Supreme Court Declines Review of Medicare Secondary Payer Decision: Three Key Takeaways

Three Key Takeaways

October 8, 2012

On Oct. 1, 2012, the Supreme Court of the United States declined review of a 6th Circuit decision that upheld the government’s authority under Medicare Secondary Payer (MSP) law to recover all expenses paid on behalf of a Medicare beneficiary when that beneficiary, in turn, recovers from a third party.

In this case, a beneficiary was injured in an accident and subsequently reached a settlement with a third party for expenses arising from that accident. Under the authority of the Medicare Secondary Payer Act (MSPA), the government demanded that the beneficiary repay the full amount of his medical expenses. The beneficiary argued that he should repay Medicare only for the percentage of his medical expenses caused by the settling third party. The 6th Circuit rejected his argument and held that the government was entitled to fully recover the amounts paid on the beneficiary’s behalf.

The Supreme Court’s refusal to review this case highlights the broad discretion that the courts have granted the government in MSP recovery actions. The following are the three key takeaways from the 6th Circuit decision:

  1. Under MSP Law, the Government is not Limited to Subrogation. The 6th Circuit decision demonstrates that the government can enforce its rights by recovering from any entity (whether provider, beneficiary, or other) that has received payment from a primary payer (e.g., a settlement in a tort case). And as such, there is no requirement that the government’s recovery be limited to a proportionate share.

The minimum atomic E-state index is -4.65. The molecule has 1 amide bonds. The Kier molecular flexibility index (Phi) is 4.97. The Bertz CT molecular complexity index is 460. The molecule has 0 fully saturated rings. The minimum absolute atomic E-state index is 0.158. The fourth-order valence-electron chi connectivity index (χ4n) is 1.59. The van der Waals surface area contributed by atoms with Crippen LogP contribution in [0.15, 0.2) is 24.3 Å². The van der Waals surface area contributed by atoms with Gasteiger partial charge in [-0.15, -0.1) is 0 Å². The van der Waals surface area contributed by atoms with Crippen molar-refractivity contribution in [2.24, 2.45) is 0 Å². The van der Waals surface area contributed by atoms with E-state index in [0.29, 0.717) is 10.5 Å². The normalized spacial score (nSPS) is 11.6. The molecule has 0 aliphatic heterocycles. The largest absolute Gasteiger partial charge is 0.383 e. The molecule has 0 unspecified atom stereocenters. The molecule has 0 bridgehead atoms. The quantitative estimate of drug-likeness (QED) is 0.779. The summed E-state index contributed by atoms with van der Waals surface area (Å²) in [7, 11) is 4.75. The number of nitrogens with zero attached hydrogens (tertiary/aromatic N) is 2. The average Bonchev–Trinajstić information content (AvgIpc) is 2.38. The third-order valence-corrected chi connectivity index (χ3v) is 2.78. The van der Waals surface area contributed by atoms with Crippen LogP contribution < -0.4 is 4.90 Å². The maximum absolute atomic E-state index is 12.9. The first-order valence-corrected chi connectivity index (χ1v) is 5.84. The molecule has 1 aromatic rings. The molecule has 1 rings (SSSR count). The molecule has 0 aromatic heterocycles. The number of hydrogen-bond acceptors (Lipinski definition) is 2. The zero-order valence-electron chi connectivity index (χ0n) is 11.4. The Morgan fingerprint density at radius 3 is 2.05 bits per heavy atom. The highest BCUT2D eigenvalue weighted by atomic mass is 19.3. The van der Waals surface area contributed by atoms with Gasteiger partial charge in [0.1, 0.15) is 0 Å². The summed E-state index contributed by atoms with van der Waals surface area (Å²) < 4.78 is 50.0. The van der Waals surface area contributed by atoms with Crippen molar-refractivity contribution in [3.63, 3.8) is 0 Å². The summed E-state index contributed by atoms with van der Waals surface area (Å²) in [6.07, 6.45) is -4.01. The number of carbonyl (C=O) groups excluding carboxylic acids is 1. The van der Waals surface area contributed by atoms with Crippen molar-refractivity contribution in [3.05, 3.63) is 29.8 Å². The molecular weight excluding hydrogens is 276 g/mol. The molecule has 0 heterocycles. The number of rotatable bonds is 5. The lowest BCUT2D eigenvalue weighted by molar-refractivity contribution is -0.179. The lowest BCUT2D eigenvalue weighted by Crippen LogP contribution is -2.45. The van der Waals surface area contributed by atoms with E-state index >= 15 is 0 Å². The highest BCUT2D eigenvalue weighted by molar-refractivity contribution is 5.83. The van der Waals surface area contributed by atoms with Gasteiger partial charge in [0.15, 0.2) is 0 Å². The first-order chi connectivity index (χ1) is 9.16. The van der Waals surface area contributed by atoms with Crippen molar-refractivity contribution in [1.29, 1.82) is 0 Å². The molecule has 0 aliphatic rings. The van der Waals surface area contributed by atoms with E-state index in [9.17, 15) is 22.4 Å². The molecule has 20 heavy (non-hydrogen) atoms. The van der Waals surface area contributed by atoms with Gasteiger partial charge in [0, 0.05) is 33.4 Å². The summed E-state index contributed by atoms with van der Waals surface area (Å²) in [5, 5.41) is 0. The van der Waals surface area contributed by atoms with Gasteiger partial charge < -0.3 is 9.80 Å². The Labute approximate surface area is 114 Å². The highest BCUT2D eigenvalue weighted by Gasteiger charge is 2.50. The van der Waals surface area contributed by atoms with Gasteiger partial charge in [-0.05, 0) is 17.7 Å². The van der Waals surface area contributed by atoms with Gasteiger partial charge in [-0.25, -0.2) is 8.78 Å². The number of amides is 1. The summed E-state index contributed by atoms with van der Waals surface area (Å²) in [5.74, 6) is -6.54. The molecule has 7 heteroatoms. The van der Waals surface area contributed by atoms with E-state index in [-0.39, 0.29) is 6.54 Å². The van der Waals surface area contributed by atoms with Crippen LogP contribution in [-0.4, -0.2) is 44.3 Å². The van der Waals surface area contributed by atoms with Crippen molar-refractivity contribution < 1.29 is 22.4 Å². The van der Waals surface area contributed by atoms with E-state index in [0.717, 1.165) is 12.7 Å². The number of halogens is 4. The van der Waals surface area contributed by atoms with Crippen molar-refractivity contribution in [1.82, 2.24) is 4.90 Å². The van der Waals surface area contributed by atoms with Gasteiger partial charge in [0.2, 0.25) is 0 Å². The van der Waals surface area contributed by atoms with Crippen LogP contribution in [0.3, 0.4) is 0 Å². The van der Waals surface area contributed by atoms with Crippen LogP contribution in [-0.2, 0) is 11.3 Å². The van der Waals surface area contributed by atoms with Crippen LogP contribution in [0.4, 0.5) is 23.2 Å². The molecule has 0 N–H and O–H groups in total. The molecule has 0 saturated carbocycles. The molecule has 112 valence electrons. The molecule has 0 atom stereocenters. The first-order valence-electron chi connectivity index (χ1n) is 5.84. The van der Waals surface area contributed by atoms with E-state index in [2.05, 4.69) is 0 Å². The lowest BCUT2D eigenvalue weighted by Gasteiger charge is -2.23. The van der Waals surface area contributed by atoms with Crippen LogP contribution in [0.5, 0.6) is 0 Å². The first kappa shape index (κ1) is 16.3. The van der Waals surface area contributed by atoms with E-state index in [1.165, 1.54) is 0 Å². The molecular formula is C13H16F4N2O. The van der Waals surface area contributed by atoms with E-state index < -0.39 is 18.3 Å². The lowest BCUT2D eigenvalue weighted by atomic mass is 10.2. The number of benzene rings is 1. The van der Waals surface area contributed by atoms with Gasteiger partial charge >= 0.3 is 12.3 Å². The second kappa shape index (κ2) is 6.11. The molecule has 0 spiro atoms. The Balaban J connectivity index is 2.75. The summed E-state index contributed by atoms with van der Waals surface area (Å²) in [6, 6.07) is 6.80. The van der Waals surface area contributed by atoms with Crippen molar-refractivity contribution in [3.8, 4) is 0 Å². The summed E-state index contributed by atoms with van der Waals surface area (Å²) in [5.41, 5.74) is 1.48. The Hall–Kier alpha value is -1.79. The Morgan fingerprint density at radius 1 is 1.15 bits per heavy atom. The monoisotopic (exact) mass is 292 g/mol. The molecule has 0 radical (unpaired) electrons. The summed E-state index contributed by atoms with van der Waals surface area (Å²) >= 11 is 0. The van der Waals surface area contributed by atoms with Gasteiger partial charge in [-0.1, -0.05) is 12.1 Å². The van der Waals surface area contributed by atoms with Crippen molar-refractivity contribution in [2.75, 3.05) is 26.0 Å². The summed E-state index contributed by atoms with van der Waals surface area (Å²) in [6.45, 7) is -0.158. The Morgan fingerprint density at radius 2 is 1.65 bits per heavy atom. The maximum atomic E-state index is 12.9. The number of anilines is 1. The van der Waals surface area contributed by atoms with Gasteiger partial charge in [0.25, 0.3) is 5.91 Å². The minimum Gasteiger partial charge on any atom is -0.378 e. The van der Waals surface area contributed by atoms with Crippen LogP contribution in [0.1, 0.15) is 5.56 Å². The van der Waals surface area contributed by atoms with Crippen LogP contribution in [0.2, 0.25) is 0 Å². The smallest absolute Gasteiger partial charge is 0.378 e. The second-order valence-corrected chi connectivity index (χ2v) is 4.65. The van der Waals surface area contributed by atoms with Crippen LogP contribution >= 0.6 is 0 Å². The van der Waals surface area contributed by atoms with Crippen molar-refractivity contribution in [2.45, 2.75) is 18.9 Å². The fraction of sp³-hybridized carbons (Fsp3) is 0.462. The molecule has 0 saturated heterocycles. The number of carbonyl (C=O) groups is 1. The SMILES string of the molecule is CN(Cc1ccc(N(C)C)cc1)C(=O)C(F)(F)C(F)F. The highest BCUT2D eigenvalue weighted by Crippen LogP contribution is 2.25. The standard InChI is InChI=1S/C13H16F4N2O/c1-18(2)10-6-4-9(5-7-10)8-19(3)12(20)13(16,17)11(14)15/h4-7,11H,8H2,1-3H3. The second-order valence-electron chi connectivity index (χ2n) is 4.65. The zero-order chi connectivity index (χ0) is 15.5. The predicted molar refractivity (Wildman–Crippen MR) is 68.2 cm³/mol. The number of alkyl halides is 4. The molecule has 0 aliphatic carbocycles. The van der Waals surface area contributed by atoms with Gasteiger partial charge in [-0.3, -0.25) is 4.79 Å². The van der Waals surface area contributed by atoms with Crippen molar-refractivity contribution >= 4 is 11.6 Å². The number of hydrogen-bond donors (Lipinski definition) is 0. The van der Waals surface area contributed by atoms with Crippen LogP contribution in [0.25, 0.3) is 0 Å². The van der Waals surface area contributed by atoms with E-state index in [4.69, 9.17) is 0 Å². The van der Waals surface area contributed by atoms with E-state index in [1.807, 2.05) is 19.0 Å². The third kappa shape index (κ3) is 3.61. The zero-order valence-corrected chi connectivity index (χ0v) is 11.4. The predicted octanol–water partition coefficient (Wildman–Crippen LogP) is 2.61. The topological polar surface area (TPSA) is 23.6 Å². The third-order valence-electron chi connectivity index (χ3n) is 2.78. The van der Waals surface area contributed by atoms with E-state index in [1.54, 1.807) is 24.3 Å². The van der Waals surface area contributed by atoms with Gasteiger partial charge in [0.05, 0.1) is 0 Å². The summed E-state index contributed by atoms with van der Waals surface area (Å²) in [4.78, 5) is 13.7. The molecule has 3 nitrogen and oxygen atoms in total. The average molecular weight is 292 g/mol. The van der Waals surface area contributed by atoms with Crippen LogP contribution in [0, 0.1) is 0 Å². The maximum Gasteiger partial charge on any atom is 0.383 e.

2. Medicare v. Medicaid: Recoveries do not have to Look the Same. The beneficiary in this case argued that, under the federal Medicaid statute, the state is entitled to recover only its share of a discounted settlement according to the extent of the third party’s liability for medical expenses. See 42 U.S.C. § 1396a(a)(25). While the court agreed that such a limitation applies in a state’s recovery of Medicaid payments, no such limitation exists for Medicare. The court held that, under the MSPA, a beneficiary who receives payment as part of a settlement is responsible for reimbursing the government for the full amount that is demanded. See 42 U.S.C. § 1395y(b)(2)(B)(ii).
  3. When Reviewing MSP Recovery Amounts, the Court Will Focus on the Scope of the Beneficiary’s Claim Against a Third Party. The court held that a beneficiary cannot claim a third party is responsible for all his medical expenses, on the one hand, and subsequently tell the government that the same third party was responsible for only a percentage of those expenses on the other. Thus, even if the beneficiary settles or compromises on the amount that the third party will pay, and even if the third party never admits liability, the beneficiary can be required to reimburse the government for the Medicare payments made on his behalf.